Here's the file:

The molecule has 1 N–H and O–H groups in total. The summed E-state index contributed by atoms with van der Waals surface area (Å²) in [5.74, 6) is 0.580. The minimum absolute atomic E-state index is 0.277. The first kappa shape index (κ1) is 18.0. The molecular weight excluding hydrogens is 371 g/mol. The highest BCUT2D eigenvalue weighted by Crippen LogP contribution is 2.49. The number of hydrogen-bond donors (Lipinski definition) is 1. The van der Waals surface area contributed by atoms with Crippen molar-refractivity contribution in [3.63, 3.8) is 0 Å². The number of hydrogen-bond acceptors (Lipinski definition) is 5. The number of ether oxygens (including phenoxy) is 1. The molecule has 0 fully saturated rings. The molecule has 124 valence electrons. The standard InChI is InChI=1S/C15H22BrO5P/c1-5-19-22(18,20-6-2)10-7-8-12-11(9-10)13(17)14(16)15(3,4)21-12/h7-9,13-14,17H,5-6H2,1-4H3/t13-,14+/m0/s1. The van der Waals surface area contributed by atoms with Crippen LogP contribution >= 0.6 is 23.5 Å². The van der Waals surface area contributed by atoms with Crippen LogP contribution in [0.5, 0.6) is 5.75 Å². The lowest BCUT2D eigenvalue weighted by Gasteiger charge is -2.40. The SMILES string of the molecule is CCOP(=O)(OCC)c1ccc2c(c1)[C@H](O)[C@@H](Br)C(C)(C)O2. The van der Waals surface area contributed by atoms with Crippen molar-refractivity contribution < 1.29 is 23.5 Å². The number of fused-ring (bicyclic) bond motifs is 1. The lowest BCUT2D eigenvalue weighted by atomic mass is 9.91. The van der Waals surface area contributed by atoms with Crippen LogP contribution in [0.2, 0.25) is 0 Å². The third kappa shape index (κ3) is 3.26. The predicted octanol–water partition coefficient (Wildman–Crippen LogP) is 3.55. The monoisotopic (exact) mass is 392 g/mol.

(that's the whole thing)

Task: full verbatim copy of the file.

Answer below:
The molecule has 1 N–H and O–H groups in total. The summed E-state index contributed by atoms with van der Waals surface area (Å²) in [5.74, 6) is 0.580. The minimum absolute atomic E-state index is 0.277. The first kappa shape index (κ1) is 18.0. The molecular weight excluding hydrogens is 371 g/mol. The highest BCUT2D eigenvalue weighted by Crippen LogP contribution is 2.49. The number of hydrogen-bond donors (Lipinski definition) is 1. The van der Waals surface area contributed by atoms with Crippen molar-refractivity contribution in [3.63, 3.8) is 0 Å². The number of hydrogen-bond acceptors (Lipinski definition) is 5. The number of ether oxygens (including phenoxy) is 1. The molecule has 0 fully saturated rings. The molecule has 124 valence electrons. The standard InChI is InChI=1S/C15H22BrO5P/c1-5-19-22(18,20-6-2)10-7-8-12-11(9-10)13(17)14(16)15(3,4)21-12/h7-9,13-14,17H,5-6H2,1-4H3/t13-,14+/m0/s1. The van der Waals surface area contributed by atoms with Crippen LogP contribution >= 0.6 is 23.5 Å². The van der Waals surface area contributed by atoms with Crippen LogP contribution in [0.5, 0.6) is 5.75 Å². The lowest BCUT2D eigenvalue weighted by Gasteiger charge is -2.40. The SMILES string of the molecule is CCOP(=O)(OCC)c1ccc2c(c1)[C@H](O)[C@@H](Br)C(C)(C)O2. The van der Waals surface area contributed by atoms with Crippen molar-refractivity contribution < 1.29 is 23.5 Å². The number of fused-ring (bicyclic) bond motifs is 1. The lowest BCUT2D eigenvalue weighted by atomic mass is 9.91. The van der Waals surface area contributed by atoms with Crippen LogP contribution in [0.2, 0.25) is 0 Å². The third kappa shape index (κ3) is 3.26. The predicted octanol–water partition coefficient (Wildman–Crippen LogP) is 3.55. The monoisotopic (exact) mass is 392 g/mol.